The NLRB ruled that ConAgra Foods Inc. violated the National Labor Relations Act (NLRA) for reprimanding an employee for discussing union activities and for maintaining an overly broad non-solicitation policy. An employee was reprimanded after informing coworkers during the work shift where they could find union authorization cards. The company also posted the non-solicitation policy and explained that the policy limited union discussions to non-working times. The NLRB found the warnings to be unlawful because the discussion only lasted a few seconds, did not interrupt work, and was not a solicitation. The Board also ruled that the letter constituted an overly broad rule that violated the NLRA because employees would understand it to be a prohibition of all union discussions during working time. ConAgra Foods, Inc. & United Food and Commercial Workers Union, Local 75.
An NLRB administrative law judge (ALJ) held that a Pittsburgh hospital, the target of a union organizing campaign, violated the NLRA when management blocked union representatives from speaking to employees in the cafeteria, required an employee to remove a union sticker when others were permitted to wear other types of insignia in immediate patient care areas, and prohibited workers from posting union material on bulletin boards, while allowing the employer-dominated employee council to post. The judge ordered the hospital to reinstate four discharged employees with back pay, to read the remedial order to the hospital’s 3,500 employees, and to disband the employee council. The judge declined, however, to require that the notice be posted for 120 days (rather than the customary 60 days), as requested by the NLRB General Counsel. UPMC.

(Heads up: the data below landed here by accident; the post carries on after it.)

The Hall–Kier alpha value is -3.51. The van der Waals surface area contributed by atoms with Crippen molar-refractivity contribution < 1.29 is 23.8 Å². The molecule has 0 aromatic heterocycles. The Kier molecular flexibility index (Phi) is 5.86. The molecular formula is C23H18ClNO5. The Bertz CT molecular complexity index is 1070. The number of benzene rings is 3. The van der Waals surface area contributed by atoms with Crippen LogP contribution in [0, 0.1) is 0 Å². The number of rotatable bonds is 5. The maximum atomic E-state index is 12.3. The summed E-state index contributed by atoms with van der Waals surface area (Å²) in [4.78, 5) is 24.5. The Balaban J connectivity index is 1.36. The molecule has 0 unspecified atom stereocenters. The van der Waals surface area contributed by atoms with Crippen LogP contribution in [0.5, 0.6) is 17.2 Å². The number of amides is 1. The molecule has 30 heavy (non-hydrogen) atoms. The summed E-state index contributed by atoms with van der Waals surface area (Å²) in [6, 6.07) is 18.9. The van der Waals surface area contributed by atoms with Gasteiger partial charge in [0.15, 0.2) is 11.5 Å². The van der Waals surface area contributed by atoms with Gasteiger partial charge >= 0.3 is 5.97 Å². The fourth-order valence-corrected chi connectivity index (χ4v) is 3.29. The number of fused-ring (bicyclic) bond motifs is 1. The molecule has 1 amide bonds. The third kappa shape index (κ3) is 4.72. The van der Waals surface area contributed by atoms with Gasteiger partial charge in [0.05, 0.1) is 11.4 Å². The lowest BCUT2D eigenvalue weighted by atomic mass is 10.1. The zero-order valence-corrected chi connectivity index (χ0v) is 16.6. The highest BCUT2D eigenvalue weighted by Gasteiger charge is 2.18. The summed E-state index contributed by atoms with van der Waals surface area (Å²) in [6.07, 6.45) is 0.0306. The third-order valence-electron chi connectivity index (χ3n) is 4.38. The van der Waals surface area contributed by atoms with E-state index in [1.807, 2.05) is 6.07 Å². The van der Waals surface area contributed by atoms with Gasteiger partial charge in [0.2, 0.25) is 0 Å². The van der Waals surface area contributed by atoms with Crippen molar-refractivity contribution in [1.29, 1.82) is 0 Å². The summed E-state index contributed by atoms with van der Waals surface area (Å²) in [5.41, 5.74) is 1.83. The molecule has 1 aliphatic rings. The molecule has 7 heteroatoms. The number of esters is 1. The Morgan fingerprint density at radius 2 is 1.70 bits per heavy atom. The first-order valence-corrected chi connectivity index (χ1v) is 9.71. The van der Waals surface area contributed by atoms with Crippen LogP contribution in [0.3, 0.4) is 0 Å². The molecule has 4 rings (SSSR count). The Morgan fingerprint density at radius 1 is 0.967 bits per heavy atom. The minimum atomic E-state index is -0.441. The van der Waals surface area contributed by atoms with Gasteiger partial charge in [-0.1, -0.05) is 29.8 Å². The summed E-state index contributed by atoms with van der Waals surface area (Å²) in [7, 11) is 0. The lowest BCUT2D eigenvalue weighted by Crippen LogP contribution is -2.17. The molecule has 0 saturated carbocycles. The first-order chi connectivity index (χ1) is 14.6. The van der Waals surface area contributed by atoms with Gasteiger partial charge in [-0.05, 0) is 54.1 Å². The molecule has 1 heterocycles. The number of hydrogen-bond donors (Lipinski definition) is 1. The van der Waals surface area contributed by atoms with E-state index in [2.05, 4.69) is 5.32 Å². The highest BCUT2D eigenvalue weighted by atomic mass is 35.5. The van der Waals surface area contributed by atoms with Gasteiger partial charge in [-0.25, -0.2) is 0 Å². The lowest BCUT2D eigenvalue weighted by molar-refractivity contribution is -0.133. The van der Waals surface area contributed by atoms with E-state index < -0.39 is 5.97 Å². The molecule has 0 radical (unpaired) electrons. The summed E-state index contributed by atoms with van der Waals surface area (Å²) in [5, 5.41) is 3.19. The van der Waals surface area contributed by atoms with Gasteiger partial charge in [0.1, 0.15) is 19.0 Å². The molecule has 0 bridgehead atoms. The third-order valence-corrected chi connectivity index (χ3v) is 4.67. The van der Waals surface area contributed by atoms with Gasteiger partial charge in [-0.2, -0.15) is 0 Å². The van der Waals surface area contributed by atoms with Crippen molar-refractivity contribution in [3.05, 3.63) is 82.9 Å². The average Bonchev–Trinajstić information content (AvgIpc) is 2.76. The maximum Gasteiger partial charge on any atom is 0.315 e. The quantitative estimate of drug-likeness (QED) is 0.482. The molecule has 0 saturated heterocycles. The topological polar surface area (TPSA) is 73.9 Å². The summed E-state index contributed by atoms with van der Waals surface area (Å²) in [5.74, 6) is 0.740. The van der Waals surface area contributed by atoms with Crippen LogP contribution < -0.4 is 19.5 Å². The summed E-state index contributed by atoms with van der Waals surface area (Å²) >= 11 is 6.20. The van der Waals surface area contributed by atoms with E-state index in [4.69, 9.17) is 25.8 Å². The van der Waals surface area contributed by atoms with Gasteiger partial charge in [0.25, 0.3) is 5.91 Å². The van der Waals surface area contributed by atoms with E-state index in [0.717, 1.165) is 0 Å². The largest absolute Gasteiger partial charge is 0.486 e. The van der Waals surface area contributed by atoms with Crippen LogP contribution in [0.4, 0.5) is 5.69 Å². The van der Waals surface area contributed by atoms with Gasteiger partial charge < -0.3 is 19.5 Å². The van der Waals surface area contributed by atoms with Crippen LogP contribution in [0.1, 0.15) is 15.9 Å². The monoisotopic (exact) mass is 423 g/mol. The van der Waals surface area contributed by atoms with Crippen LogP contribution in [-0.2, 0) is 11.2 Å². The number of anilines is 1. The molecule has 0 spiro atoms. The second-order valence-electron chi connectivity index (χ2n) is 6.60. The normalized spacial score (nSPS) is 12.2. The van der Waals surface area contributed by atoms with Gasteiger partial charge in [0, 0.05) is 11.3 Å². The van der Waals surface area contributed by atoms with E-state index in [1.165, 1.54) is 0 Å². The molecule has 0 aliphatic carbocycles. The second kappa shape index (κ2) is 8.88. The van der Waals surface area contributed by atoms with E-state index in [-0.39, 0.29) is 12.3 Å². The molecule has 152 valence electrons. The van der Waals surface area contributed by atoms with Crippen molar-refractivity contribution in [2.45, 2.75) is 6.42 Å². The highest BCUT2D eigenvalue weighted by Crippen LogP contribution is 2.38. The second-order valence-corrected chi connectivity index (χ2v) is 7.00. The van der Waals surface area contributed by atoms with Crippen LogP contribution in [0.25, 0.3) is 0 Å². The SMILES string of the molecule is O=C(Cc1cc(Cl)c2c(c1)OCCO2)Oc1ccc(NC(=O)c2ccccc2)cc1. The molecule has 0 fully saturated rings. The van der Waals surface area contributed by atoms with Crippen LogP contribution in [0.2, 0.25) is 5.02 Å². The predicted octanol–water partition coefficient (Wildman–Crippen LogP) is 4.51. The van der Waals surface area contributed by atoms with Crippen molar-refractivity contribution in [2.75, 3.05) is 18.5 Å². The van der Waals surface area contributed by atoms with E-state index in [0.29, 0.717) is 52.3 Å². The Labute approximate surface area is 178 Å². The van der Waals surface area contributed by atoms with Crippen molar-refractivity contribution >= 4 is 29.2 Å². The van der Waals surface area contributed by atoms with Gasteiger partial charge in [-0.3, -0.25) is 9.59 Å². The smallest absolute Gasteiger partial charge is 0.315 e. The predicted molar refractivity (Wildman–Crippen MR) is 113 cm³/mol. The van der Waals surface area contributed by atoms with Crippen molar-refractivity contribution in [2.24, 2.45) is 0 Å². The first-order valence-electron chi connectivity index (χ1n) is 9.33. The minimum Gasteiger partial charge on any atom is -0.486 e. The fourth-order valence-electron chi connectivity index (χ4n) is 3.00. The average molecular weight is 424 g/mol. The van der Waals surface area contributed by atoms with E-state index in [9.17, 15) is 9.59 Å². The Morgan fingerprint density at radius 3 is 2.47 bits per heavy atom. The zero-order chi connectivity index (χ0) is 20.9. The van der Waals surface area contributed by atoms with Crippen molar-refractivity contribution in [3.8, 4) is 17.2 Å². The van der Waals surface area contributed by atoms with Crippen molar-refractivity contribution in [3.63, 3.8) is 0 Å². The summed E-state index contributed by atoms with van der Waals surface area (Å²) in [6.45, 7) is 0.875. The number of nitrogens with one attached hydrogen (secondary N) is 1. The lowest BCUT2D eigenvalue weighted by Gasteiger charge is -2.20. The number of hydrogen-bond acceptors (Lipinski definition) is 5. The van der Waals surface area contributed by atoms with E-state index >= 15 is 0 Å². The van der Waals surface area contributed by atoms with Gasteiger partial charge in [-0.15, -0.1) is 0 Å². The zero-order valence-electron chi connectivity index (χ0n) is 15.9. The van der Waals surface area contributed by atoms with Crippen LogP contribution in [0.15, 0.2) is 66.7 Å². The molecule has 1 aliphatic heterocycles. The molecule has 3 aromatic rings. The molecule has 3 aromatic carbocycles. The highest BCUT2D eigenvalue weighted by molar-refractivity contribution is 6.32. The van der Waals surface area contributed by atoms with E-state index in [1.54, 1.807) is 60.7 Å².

A district court judge in Arizona ordered the NLRB to pay more than $50,000 in attorneys’ fees to a food packaging company. The NLRB alleged that the company engaged in unfair labor practices after workers decided to unionize, and sought an injunction requiring the immediate reinstatement of four fired employees. The company argued that the employees resigned after they started using a software that verifies worker employment eligibility after hire. The court held that the NLRB’s demand for reinstatement without eligibility confirmation was illegal and granted the full amount of attorney’s fees requested. Overstreet v. Farm Fresh Company Target One LLC.
An NLRB ALJ held that a New York Hospital violated federal labor law by failing to pay longevity-based raises to nurses after its CBA expired. Although the ALJ found the hospital did not have a contractual obligation to pay the wage increases nine months after the contract had expired, the hospital was required to abide by the wage increase provision under the NLRA. Because the CBA lacked language about post-expiration raises, the union had not waived its right to maintain such a provision. Wilkes-Barre Hospital Co. LLC and Pennsylvania Association of Staff Nurses and Allied Professionals, AFL-CI.
In an advice memorandum, the NLRB General Counsel’s office advocated that the Board adopt its earlier position (in Alan Ritchey Inc., a decision invalidated by the Supreme Court’s ruling in Noel Canning) that an employer must bargain with a union before making discretionary discipline decisions in certain first contract situations. The Advice Memorandum adopted the reasoning of Alan Ritchey, but concluded a Washington nuclear power facility contractor was not under a bargaining obligation on the facts of the case because the employer applied a negotiated discipline policy that existed under a previously expired CBA. Washington River Prot. Solutions.